April marks the first anniversary of the Nepalese earthquake, which killed over eight thousand people and injured more than twenty one thousand others. After the disaster the International Monetary Fund told the Nepalese authorities they would have to pay back the $3.5 billion of debt the country owes to its creditors. The IMF said the money can't be written off because Nepal doesn't qualify for relief from a special fund for countries hit by natural disasters. That decision outraged anti debt campaigners who claim that wealthy states are often responsible for the financial problems of poorer countries. For example Mozambique's debt, which is priced in currencies like the Dollar, has ballooned because of the weak exchange rate, forcing the government to use 13% of its revenue to pay back what it owes. So is it time for the creditors to ease up on the indebted? Tim Jones, of the "Jubilee Debt Campaign", joins Juliette Foster in the studio along with Professor John Weeks, Share Radio's regular economics commentator.
Share Radio's Book Review:
Can society and business exist in a mutually respectful relationship where one side knows where the other is coming from? On the surface, the answer to that question would appear to be "No", since most people believe that companies work to undermine the public interest. Yet there's no denying the fact that business and the public need each other although the challenge is to find a meaningful way of bringing both sides together. Well one man who may have the answer is the peer and former CEO of BP, John Browne, whose new book, "Connect: How Companies Succeed by Engaging Radically with Society", is published in paperback this week. John Browne joined Juliette Foster in the studio.
Apple has released a new iPhone model, which is the smallest of its current range. Oliver Smith, Senior Tech reporter at The Memo, discusses the reasons behind the release of a smaller, cheaper model. So is it worth purchasing or should you wait for the release of the iPhone 7 later in 2016?
A third of people aged over 50, who are employed in the private sector, are now planning to retire later than they previously hoped. Aviva's latest Working Lives report reveals that they'll work eight years longer than hoped. Alistair McQueen, Pension Policy Manager at Aviva, joins Share Radio to discuss the findings.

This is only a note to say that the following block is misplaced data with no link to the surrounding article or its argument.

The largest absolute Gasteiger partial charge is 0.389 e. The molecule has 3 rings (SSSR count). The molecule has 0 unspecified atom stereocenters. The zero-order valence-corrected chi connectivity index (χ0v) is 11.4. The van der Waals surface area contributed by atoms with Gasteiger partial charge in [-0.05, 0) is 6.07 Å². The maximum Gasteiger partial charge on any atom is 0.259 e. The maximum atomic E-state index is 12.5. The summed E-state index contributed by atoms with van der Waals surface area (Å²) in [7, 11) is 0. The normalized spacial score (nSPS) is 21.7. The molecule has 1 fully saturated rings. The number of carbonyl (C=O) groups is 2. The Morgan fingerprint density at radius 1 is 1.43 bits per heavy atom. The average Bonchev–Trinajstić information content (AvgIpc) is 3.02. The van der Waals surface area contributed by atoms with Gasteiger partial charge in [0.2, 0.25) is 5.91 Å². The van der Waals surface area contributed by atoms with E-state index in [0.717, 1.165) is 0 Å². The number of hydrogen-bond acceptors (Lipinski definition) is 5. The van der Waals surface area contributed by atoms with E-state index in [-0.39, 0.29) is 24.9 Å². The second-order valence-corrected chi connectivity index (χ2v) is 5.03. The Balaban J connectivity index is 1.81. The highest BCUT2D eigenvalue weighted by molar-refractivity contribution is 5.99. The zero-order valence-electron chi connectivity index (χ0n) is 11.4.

Conversations From Africa:
Chris Bishop, Managing Editor of Forbes Africa Magazine joins Share Radio's Patrick Jones for more news from the continent in our weekly segment dedicated to all things African.
This week he discusses more woes for the South African economy with talks of a downgrade to junk status, 'Guptagate', the huge mining court-case 'Once empowered always empowered' and more.
Welcome to today's edition of The Apprentice Investor. Regular listeners to the show will know that our Apprentices are five members of the Share Radio team who've each been given fifteen thousand pounds of virtual money to build their own individual share portfolios. They have a minimum of eight stocks, which they've been buying and selling through The Share Centre. So, how well are they doing? Have their portfolios risen in value, or are they wallowing in the depths of the financial doldrums? Apprentices Valsa de Winter and Alexi Phillips join Juliette Foster in the studio along with Share Radio's Senior Analyst Ed Bowsher.
This is Emerging Opportunities, the only show on radio dedicated to the world of emerging markets. Investment Perspectives host Juliette Foster is joined by Gavin Serkin, author of "Frontier: Exploring the Top Ten Emerging Markets of Tomorrow", who's also the Managing Editor of "Frontier Funds and Frontera News".
This week we resume our trek around the Indian Sub-continent. Having explored India and Pakistan we're heading live to Dhaka today to look at recent news concerning an $81 million steal from Bangladesh’s Central Bank. For this we join Asif Khan. Aaron Grehan of Aviva Investors also joins the team on the line to talk the US Federal Reserve, scandal in Brazil and much much more.